Best Of :: People & Places
Rino's is one of the most expensive restaurants on Las Olas Boulevard, and for good reason: Chef Rino Balzano serves some of the most mind-bogglingly savory fare in the world. Though the meats get a lot of attention and it's a pitiable beast who hasn't seen what the man can do with a lamb shank and some risotto budget-conscious gourmands should be aware that Rino's is not exclusively for folks willing to shell out $70 for a veal entrée, an appetizer, and a glass of wine. You can eat here for under $30, if you're willing to go semi-veggie. Here's how: When you arrive, order the Funghi di Bosco appetizer. Defer ordering your main course for a moment. Your server will soon bring you a mound of hollow, golden bread, crackly in places and soft and pliant in others, brushed with garlic, cheese, and oil. Eat this. By the time you're through, the appetizer will emerge from the kitchen: Twin mounds of soft, fresh mozzarella, sitting in a veal reduction with piles of wild mushrooms of various geographical derivations, accompanied by mixed greens. The reduction and mushrooms are warm and earthy, the cheese is cool and impossibly light, and the combination is shockingly sensual. You'll likely close your eyes as you chew. Just as the Funghi di Bosco arrives, place an order for more bread and a second appetizer, this one a half-order of Tortelli di Zucca Alla Salvia e Pinoli, which translates from the Italian as "an orgasm disguised as pumpkin ravioli with pine nuts." And so it is. Tender tortellini stuffed with fresh sage and pumpkin, in an oil-parmigiana sauce and dotted with pine nuts, the dish has a flavor that isn't comparable to anything. Unless you've had pumpkin ravioli before, the Tortelli di Zucca is truly something new under the sun. A half-order of this stuff is a measly $10, the Funghi di Bosco is $12, and the two orders of bread are free. You have just saved a lot of money. Tip well.
Fane Lozman is walking proof that the Little Guy can beat City Hall. While Lozman is not especially small he's 6-foot-5 he was, in political terms, a kind of 95-pound weakling. We're talking about his lack of clout in his adopted home of Riviera Beach, where last year he quixotically took on a questionable redevelopment program that was being ramrodded through by powerful city officials. Lots of harassment at Lozman's city marina slip. An arrest. An eminent domain plan to turn the marina over to Fat Cats.Long story short: Lozman sued to stop it. The development-mad officials were booted out by voters. And Lozman, a former floor trader at the Chicago commodities exchange, got some vindication in court: Representing himself, he beat back the city's pathetic retaliatory attempt to have him evicted from the marina.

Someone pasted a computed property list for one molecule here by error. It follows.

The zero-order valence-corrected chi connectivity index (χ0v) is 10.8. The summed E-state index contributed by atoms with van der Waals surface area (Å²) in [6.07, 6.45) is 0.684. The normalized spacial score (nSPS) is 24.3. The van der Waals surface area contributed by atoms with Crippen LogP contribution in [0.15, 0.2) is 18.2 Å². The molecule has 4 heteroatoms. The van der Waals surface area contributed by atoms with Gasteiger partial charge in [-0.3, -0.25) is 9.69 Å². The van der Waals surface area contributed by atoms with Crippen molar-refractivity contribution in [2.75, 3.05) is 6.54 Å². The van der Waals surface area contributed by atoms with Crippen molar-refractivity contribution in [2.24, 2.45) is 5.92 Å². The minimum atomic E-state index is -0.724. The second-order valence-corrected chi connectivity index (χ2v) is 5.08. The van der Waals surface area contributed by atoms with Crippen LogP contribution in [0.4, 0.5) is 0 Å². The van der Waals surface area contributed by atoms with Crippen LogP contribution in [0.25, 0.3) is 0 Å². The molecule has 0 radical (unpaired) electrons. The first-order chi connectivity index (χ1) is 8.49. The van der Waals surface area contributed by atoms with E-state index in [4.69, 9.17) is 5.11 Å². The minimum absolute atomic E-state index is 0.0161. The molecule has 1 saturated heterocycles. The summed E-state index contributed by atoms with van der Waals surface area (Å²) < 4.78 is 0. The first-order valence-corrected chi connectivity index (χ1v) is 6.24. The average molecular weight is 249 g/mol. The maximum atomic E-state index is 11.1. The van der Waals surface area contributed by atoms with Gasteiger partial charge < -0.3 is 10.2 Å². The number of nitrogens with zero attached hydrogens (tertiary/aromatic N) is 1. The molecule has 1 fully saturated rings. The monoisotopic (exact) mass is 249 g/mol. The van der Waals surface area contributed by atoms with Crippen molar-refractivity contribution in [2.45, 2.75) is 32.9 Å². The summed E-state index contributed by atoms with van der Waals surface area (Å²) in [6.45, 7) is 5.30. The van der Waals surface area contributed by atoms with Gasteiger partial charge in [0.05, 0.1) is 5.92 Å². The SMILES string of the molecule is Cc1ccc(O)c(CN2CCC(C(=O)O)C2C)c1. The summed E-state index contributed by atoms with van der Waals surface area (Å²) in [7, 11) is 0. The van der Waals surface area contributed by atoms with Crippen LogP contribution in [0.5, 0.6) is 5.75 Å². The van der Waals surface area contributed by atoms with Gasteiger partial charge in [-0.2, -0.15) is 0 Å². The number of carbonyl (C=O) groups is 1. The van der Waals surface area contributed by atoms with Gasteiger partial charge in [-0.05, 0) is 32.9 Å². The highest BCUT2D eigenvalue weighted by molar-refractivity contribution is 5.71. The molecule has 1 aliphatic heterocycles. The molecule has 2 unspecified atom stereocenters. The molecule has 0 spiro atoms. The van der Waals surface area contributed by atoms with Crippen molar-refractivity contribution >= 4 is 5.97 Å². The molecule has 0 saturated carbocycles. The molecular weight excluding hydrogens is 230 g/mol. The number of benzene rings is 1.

New Times: What does it take to be an activist?
Lozman: You have to be prepared never to give up. They're going to try to intimidate you, to arrest you, to physically push you around. You have to be firm in your conviction that what they're doing is wrong and that they have to abide by the Sunshine Law and the Constitution.
You've been in other countries where people were being intimidated.
I was in Kosovo in 1999. A friend asked me to try to get her sister and niece out of a refugee camp on the border of Macedonia. I saw three F-16s fly over and blow the top off a hill nearby. Loudest noise I ever heard. In December, 2001, I went to Afghanistan to see firsthand how international charities were working. It was bullshit. There were people over there soliciting money for schools and pocketing the money themselves.